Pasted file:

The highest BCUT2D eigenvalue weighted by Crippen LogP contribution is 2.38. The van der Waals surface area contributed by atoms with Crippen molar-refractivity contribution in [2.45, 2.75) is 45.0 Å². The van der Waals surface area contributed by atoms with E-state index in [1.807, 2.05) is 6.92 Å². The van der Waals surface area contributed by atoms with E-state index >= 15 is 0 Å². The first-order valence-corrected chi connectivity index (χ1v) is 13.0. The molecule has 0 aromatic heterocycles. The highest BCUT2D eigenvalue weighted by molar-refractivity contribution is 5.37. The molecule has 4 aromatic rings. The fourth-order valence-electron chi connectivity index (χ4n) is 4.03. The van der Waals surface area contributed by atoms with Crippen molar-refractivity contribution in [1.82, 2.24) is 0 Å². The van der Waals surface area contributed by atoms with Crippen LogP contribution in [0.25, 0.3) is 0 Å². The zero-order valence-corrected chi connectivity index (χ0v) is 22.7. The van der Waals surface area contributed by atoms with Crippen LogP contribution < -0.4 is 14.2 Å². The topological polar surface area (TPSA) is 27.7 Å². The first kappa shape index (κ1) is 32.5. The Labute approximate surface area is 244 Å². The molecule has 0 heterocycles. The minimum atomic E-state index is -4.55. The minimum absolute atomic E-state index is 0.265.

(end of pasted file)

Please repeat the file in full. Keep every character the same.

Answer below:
The highest BCUT2D eigenvalue weighted by Crippen LogP contribution is 2.38. The van der Waals surface area contributed by atoms with Crippen molar-refractivity contribution in [2.45, 2.75) is 45.0 Å². The van der Waals surface area contributed by atoms with E-state index in [1.807, 2.05) is 6.92 Å². The van der Waals surface area contributed by atoms with E-state index >= 15 is 0 Å². The first-order valence-corrected chi connectivity index (χ1v) is 13.0. The molecule has 0 aromatic heterocycles. The highest BCUT2D eigenvalue weighted by molar-refractivity contribution is 5.37. The molecule has 4 aromatic rings. The fourth-order valence-electron chi connectivity index (χ4n) is 4.03. The van der Waals surface area contributed by atoms with Crippen molar-refractivity contribution in [1.82, 2.24) is 0 Å². The van der Waals surface area contributed by atoms with Crippen LogP contribution in [0.25, 0.3) is 0 Å². The zero-order valence-corrected chi connectivity index (χ0v) is 22.7. The van der Waals surface area contributed by atoms with Crippen LogP contribution < -0.4 is 14.2 Å². The topological polar surface area (TPSA) is 27.7 Å². The first kappa shape index (κ1) is 32.5. The Labute approximate surface area is 244 Å². The molecule has 0 heterocycles. The minimum atomic E-state index is -4.55. The minimum absolute atomic E-state index is 0.265.